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Nontuberculous Mycobacteria Infections

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The diagnosis of nontuberculous mycobacteria (NTM) disease can be complex. Since nearly everyone is exposed to NTM, the goals of testing are to distinguish between evidence of previous exposure to NTM and a true NTM infection that requires treatment. According to a joint statement published by the American Thoracic Society and the Infectious Diseases Society of North America, a workup for patients suspected of having NTM lung disease should include, at minimum, the following:

  1. Chest x-ray and/or high-resolution CT scan
  2. Three of more sputum samples for acid-fast bacilli (AFB) analysis
  3. Exams and tests to rule out other disorders, such as tuberculosis

Laboratory Tests

Mycobacterial testing — these are the primary methods used to detect NTM infections and to rule out tuberculosis as a possible cause of a person's symptoms. (See the article on acid-fast bacilli (AFB) testing.) The sample(s) collected for analysis depend on the part(s) of the body that the healthcare practitioner suspects are infected. For suspected lung infections, three or more sputum samples are collected early in the morning on different days. If the affected person is unable to produce sputum, a bronchoscope may be used to collect fluid during a procedure called a bronchoscopy. For suspected infections in other parts of the body, washings/aspirates, swabs of the infected area, fluids and/or tissue samples (biopsy) may be collected for testing. Testing may include:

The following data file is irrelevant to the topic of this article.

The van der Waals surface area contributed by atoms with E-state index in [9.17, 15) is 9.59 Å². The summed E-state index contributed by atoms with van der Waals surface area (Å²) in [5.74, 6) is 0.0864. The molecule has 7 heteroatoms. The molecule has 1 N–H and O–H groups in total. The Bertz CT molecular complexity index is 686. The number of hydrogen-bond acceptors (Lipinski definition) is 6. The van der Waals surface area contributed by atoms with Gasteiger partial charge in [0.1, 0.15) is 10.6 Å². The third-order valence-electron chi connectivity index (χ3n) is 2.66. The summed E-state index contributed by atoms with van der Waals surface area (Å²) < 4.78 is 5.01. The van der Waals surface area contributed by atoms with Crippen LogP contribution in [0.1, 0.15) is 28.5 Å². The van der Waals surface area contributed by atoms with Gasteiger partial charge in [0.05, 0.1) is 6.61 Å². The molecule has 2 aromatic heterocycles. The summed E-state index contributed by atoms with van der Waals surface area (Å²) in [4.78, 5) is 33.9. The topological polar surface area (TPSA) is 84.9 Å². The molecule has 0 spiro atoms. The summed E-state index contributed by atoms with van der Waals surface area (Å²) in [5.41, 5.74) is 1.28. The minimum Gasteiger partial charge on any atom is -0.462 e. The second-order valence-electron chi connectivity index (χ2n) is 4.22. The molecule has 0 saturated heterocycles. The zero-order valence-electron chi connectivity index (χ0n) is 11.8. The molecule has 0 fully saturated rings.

• AFB smear — a microscopic examination of a specimen that has been stained to detect acid-fast bacteria, such as NTM organisms. This test can provide probable (presumptive) results within a few hours. It is a valuable tool in helping make decisions about treatment while culture results are pending.
  • Molecular tests for NTM (e.g., nucleic acid amplification test, NAAT) — detect the genetic components of NTM organisms and are often done when the AFB smear is positive or NTM infection is highly suspected. Like AFB smears, molecular tests can provide a presumptive diagnosis, which can aid in the decision of whether to begin treatment before culture results are available. Results of molecular tests are typically available several hours after a sample is collected.
  • AFB cultures to grow the bacteria are set up at the same time as the AFB smears. Though more sensitive than AFB smears, results of cultures may take days to several weeks.
  • Susceptibility testing on the acid-fast bacteria grown in the cultures that are positive will determine the bacteria's susceptibility or resistance to drugs most commonly used to treat NTM infections.

Once the mycobacteria species has been identified and treatment has begun, AFB smears and cultures are used to monitor the effectiveness of treatment.

Non-Laboratory Tests
X-rays may be ordered to look for changes caused by a mycobacterial infection. NTM infections (and Mycobacterium tuberculosis infections) can cause a number of characteristic findings on x-rays, including cavities (holes) and calcification in organs such as the lungs and kidneys. High-resolution CT imaging may be ordered and has been found to have greater sensitivity for detecting bronchiectasis and cavities than chest x-ray. People with positive findings should undergo further evaluation, which may include bronchoscopy and lung biopsy.

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